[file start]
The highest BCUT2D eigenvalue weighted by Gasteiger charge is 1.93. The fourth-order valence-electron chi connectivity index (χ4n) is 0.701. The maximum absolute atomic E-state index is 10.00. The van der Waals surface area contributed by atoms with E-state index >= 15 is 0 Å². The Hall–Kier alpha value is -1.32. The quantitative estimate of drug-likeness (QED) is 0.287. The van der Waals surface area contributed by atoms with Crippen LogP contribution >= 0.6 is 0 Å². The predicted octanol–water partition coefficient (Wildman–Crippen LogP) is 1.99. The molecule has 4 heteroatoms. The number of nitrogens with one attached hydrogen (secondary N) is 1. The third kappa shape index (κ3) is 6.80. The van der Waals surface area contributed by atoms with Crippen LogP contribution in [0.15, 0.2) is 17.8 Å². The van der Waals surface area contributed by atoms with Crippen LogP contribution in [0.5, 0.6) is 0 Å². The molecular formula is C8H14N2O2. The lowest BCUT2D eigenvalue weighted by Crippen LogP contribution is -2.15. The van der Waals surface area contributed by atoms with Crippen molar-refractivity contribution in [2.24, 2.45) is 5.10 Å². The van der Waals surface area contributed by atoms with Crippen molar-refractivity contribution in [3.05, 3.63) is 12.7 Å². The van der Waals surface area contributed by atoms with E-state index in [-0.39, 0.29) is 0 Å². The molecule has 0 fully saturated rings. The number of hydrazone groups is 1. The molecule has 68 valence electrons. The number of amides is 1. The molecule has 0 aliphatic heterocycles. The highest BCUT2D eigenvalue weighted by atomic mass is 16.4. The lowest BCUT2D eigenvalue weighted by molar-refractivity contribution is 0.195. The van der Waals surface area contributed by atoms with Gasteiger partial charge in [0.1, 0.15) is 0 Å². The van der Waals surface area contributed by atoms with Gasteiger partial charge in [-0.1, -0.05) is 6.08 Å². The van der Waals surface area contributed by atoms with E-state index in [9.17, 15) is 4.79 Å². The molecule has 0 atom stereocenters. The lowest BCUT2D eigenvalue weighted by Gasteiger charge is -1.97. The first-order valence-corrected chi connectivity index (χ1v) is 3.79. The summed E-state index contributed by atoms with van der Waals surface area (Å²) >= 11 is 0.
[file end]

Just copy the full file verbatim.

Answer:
The highest BCUT2D eigenvalue weighted by Gasteiger charge is 1.93. The fourth-order valence-electron chi connectivity index (χ4n) is 0.701. The maximum absolute atomic E-state index is 10.00. The van der Waals surface area contributed by atoms with E-state index >= 15 is 0 Å². The Hall–Kier alpha value is -1.32. The quantitative estimate of drug-likeness (QED) is 0.287. The van der Waals surface area contributed by atoms with Crippen LogP contribution >= 0.6 is 0 Å². The predicted octanol–water partition coefficient (Wildman–Crippen LogP) is 1.99. The molecule has 4 heteroatoms. The number of nitrogens with one attached hydrogen (secondary N) is 1. The third kappa shape index (κ3) is 6.80. The van der Waals surface area contributed by atoms with Crippen LogP contribution in [0.15, 0.2) is 17.8 Å². The van der Waals surface area contributed by atoms with Crippen LogP contribution in [0.5, 0.6) is 0 Å². The molecular formula is C8H14N2O2. The lowest BCUT2D eigenvalue weighted by Crippen LogP contribution is -2.15. The van der Waals surface area contributed by atoms with Crippen molar-refractivity contribution in [2.24, 2.45) is 5.10 Å². The van der Waals surface area contributed by atoms with Crippen molar-refractivity contribution in [3.05, 3.63) is 12.7 Å². The van der Waals surface area contributed by atoms with E-state index in [-0.39, 0.29) is 0 Å². The molecule has 0 fully saturated rings. The number of hydrazone groups is 1. The molecule has 68 valence electrons. The number of amides is 1. The molecule has 0 aliphatic heterocycles. The highest BCUT2D eigenvalue weighted by atomic mass is 16.4. The lowest BCUT2D eigenvalue weighted by molar-refractivity contribution is 0.195. The van der Waals surface area contributed by atoms with Gasteiger partial charge in [0.1, 0.15) is 0 Å². The van der Waals surface area contributed by atoms with Gasteiger partial charge in [-0.1, -0.05) is 6.08 Å². The van der Waals surface area contributed by atoms with E-state index in [9.17, 15) is 4.79 Å². The molecule has 0 atom stereocenters. The lowest BCUT2D eigenvalue weighted by Gasteiger charge is -1.97. The first-order valence-corrected chi connectivity index (χ1v) is 3.79. The summed E-state index contributed by atoms with van der Waals surface area (Å²) >= 11 is 0.